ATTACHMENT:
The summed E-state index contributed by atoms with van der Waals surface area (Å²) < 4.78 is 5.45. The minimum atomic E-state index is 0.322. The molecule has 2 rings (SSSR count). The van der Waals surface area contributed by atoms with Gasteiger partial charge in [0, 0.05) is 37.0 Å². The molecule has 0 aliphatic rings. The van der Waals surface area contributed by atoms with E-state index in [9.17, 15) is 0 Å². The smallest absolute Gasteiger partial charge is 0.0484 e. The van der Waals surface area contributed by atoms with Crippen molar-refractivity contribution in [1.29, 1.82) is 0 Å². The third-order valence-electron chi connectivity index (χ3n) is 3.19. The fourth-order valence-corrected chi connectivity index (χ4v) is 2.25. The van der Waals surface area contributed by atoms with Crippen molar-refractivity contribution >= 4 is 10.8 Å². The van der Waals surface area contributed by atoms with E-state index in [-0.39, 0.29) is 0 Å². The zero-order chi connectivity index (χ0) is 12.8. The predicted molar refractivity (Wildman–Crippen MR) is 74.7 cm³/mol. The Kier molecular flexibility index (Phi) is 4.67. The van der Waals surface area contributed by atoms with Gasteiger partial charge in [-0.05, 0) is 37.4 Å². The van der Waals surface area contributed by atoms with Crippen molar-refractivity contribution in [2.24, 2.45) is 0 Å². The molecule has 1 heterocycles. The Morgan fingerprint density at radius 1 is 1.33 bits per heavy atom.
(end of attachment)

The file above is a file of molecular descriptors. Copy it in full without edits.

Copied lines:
The summed E-state index contributed by atoms with van der Waals surface area (Å²) < 4.78 is 5.45. The minimum atomic E-state index is 0.322. The molecule has 2 rings (SSSR count). The van der Waals surface area contributed by atoms with Gasteiger partial charge in [0, 0.05) is 37.0 Å². The molecule has 0 aliphatic rings. The van der Waals surface area contributed by atoms with E-state index in [9.17, 15) is 0 Å². The smallest absolute Gasteiger partial charge is 0.0484 e. The van der Waals surface area contributed by atoms with Crippen molar-refractivity contribution in [1.29, 1.82) is 0 Å². The third-order valence-electron chi connectivity index (χ3n) is 3.19. The fourth-order valence-corrected chi connectivity index (χ4v) is 2.25. The van der Waals surface area contributed by atoms with Crippen molar-refractivity contribution >= 4 is 10.8 Å². The van der Waals surface area contributed by atoms with E-state index in [-0.39, 0.29) is 0 Å². The zero-order chi connectivity index (χ0) is 12.8. The predicted molar refractivity (Wildman–Crippen MR) is 74.7 cm³/mol. The Kier molecular flexibility index (Phi) is 4.67. The van der Waals surface area contributed by atoms with Gasteiger partial charge in [-0.05, 0) is 37.4 Å². The van der Waals surface area contributed by atoms with Crippen molar-refractivity contribution in [2.24, 2.45) is 0 Å². The molecule has 1 heterocycles. The Morgan fingerprint density at radius 1 is 1.33 bits per heavy atom.